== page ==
HistogramEqualizationNeighborhoodAdaptive13.jpg

where Ni is the intensity of the i'th pixel, and T is the total number of pixels in the neighborhood.

Neighborhood size greatly affects the reference image, since the intensity of each resulting pixel depends on the neighborhood. The more pixels in the neighborhood that are darker than the current pixel, the greater in intensity the current pixel becomes in the reference image. Likewise, the shape of the kernel determines the number of pixels in the neighborhood.

The algorithm creates a kernel around a pixel in a region of the image as shown in Figure 1. It then ranks the intensity of that pixel as compared to the surrounding pixels. In the figure, the box is 65 pixels wide. Using a square kernel, the algorithm collects all the pixel intensities inside the square and at the edges of the square. (Using a cross kernel, however, it collects only the intensities under the orange cross-hairs.) It next ranks the pixel intensity at the center of the cross hairs against the histogram of the pixels in the kernel.

Figure 1. Sample of kernel created by algorithm

ExampleHistogramNeighborhoodSampleKernel.jpg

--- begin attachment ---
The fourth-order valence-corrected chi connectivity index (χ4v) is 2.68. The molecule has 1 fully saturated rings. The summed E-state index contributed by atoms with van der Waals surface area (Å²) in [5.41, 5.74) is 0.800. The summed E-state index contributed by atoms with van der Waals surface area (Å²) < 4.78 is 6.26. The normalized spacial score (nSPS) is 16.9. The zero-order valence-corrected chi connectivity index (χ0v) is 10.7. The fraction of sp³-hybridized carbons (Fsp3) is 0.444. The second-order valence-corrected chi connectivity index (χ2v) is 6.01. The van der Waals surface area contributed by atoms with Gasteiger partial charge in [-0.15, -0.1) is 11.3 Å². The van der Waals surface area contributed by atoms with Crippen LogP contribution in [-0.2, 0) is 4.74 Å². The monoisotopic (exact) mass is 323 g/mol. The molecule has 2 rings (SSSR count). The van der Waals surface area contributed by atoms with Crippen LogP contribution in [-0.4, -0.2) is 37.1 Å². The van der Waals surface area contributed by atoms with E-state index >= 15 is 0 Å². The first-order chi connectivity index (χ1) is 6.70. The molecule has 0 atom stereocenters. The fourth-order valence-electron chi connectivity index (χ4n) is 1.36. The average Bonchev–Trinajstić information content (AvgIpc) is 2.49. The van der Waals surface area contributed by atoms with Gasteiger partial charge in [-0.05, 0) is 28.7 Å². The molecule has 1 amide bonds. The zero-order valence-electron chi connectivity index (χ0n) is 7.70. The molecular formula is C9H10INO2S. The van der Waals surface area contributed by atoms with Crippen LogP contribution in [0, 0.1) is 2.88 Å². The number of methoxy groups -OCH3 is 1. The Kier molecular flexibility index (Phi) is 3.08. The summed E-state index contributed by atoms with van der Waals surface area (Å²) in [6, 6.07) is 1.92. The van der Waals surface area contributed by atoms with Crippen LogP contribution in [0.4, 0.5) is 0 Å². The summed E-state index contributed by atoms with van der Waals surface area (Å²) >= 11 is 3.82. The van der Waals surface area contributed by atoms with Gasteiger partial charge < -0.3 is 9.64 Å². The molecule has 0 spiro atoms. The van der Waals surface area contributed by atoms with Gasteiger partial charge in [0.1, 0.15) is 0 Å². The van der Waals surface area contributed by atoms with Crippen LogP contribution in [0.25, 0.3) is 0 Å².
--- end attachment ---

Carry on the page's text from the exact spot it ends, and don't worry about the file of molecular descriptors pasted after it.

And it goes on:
The reference image using the new histogram is similar to the source image; however, in areas where the original image had similar values, the reference image is enhanced. The output histogram now stretches over a greater proportion of the possible image intensities.

Figure 2 shows example images that were created by starting with a source image then using a 21 x 21, a 45 x 45, or 65 x 65 square kernel through the image.

The histogram of the source image is very compact in structure; that is, it has a great number of darker pixels, but very few brighter pixels. In fact, the bottom-most intensity values make up almost all of the pixels' values in the image. Note, however, in the histogram of the reference image, the look-up table is more evenly spread than in the histogram of the source image. Also, areas of low intensity and low contrast in the source image were correspondingly remapped in the reference image to areas of higher contrast and generally overall brighter values.

Noteicon.gif

Note: The red line at the border of the image is an active image line, a part of the program to help the user determine which image is on top and not a part of the image itself.